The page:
The White Sox took a rare foray into the high-end free agent market this winter but came away empty-handed in their attempts to sign either Manny Machado or Bryce Harper. Machado ended up signing a ten-year, $300MM deal with the Padres, while Harper landed the most guaranteed money in baseball history ($330MM) on a 13-year contract from the Phillies.
In the wake of those enormous deals, White Sox executive VP Ken Williams defended his team against criticism from fans and pundits that the Sox should have spent more to come away with one of the two superstars. “It’s a shame if it’s being portrayed that we were on the cheap on this thing,” Williams told Daryl Van Schouwen of the Chicago Sun-Times. “That’s really interesting because, holy s—, that’s a quarter of a billion dollars we offered [Machado] with a chance to be higher than what he’s getting.”
In regards to Harper, the White Sox had meetings with the outfielder and agent Scott Boras, but the team ultimately felt Harper’s asking price was simply too high, though Williams liked Harper personally. With Machado, however, the Sox made a much more ardent push, including the contract Williams referenced.
Chicago’s top offer to Machado was a reported $250MM in guaranteed money over eight years, plus a pair of $35MM vesting options for the 2027 and 2028 seasons. Additional escalators and incentives could have maxed the deal out at $350MM over the decade-long span. Based just on the guaranteed years, Machado would’ve received an average annual value of $31.25MM per season, topping the $30MM AAV he’ll receive in San Diego.
“People are lost on the fact that on a yearly basis, our offer was more than San Diego’s….So it was about years guaranteed,” Williams said. “So there is an argument that could be made that our offer was the better of the two. It certainly had more upside for him. All he had to do was basically stay healthy.”
Williams shared in the fanbase’s disappointment that neither player was signed, saying that, “Rest assured that no one is feeling what Rick [White Sox GM Rick Hahn] and I are feeling because every single day since June of last year, this is what we had planned for, the pursuit of both Harper and Machado.
“Harper [was] well out of our range. With Machado, we extended ourselves as far as we could without jeopardizing what we’re going to need to do in the future….Our fans would have been much more disappointed in our inability to keep this next core together. We would have overextended ourselves had we gone to an uncomfortable level.”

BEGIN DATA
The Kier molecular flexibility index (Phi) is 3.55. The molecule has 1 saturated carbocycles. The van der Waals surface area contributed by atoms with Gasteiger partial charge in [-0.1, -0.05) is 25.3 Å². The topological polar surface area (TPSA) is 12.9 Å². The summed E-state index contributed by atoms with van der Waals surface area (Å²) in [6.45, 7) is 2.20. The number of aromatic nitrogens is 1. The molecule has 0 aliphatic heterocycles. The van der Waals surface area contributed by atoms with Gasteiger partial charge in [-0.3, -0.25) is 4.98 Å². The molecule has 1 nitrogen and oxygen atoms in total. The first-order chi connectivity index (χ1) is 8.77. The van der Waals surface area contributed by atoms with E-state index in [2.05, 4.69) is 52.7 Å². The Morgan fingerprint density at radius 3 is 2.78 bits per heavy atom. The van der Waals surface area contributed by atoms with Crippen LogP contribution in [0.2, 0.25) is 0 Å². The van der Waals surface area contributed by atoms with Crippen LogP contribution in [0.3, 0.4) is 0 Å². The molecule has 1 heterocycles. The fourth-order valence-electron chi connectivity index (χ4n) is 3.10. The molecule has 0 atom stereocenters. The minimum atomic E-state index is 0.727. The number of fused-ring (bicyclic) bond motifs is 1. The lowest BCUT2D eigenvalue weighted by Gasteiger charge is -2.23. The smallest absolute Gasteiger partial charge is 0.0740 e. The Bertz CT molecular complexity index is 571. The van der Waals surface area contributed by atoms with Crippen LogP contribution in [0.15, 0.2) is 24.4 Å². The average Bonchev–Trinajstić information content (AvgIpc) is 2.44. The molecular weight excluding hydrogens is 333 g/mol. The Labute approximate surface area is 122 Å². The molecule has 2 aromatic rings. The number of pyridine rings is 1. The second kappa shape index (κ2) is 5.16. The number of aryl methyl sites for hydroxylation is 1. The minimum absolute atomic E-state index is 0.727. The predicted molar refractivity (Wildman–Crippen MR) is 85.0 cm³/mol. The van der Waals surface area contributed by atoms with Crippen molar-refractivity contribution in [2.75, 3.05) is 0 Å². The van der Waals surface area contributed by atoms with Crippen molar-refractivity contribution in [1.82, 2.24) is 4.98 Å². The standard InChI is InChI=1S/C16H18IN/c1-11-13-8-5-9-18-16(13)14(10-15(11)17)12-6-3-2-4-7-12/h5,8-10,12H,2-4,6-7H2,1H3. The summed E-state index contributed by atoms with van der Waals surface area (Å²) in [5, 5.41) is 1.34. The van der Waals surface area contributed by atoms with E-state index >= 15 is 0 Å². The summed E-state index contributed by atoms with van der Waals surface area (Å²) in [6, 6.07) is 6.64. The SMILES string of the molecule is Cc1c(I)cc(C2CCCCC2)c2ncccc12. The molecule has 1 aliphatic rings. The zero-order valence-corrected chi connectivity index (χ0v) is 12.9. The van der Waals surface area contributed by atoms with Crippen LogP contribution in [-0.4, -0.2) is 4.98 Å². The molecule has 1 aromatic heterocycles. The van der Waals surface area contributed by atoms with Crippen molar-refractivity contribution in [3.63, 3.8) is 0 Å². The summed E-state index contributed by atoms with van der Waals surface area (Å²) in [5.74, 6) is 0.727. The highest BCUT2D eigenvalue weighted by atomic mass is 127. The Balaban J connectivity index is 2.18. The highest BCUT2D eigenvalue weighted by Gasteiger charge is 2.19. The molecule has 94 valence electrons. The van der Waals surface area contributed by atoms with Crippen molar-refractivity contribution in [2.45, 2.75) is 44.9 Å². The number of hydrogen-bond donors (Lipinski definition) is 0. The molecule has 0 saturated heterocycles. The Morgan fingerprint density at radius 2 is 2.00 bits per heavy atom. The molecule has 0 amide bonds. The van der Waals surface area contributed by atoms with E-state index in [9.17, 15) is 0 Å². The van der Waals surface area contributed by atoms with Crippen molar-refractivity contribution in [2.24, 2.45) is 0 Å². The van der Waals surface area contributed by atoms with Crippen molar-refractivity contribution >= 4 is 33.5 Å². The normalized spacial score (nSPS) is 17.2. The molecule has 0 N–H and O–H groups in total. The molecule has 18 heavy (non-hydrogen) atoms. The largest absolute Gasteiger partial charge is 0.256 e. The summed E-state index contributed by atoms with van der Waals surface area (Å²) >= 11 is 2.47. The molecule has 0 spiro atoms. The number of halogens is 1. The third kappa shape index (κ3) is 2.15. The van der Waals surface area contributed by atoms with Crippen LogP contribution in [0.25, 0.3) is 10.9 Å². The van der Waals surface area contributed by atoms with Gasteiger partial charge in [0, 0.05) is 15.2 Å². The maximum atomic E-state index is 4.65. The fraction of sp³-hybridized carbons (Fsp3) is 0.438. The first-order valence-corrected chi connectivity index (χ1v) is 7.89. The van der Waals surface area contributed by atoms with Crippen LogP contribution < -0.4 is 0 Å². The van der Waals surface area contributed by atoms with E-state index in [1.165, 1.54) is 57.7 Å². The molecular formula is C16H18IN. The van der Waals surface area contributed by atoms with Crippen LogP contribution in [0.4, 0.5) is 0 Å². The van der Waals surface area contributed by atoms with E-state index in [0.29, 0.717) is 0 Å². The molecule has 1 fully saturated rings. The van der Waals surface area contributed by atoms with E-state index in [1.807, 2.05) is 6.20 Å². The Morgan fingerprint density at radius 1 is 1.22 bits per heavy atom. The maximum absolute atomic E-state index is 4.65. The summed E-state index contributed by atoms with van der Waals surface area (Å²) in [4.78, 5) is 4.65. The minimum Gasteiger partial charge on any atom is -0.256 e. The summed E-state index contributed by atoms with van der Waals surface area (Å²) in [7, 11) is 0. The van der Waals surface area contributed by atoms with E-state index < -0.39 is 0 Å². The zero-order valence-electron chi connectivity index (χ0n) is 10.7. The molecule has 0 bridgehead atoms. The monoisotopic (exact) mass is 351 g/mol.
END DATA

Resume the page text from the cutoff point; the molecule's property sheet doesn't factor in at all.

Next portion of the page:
Williams isn’t wrong in suggesting that a $250MM offer is a major commitment — after all, prior to Nolan Arenado’s extension with the Rockies and the Harper/Machado signings, only three contracts in baseball history had ever topped the $250MM guaranteed money threshold. The most obvious counter-argument, of course, is that if the Sox were willing to go that far in their offer, it seems short-sighted to then ask Machado to absorb the risk for the vesting option years. It’s no small feat for any player to “basically stay healthy” in their mid-30’s, and it’s hard to imagine any player passing on that guarantee from the Padres for 2027-28 in order to chase the opportunity for only $20MM-$50MM more in salary from the White Sox. (I say “only” since that amount wouldn’t seem particularly enticing to a player like Machado who’d already amassed a fortune. By that same token, an extra $1.25MM in AAV is something of a drop in the bucket someone already making $30MM.)
The comments about how a Machado deal could impact future contracts might be tougher for White Sox fans to swallow. After all, the team has just $15.25MM on the books for the 2020 season, and Tim Anderson is the only player guaranteed money in 2021 and beyond.
As Van Schouwen notes, young stars like Yoan Moncada, Eloy Jimenez, Michael Kopech, Carlos Rodon, and Anderson won’t start to get expensive for years. Anderson is already signed to an extension through at least 2022, Rodon has two arbitration years remaining, Moncada won’t be arb-eligible until 2021, Kopech has barely pitched at the MLB level, and Jimenez has yet to even make his Major League debut. Even all five of these players did develop into stars, extensions for all on top of a ten-year Machado contract shouldn’t have been much of a stretch for a club that plays in a major market like Chicago (and just landed a new broadcasting rights contract).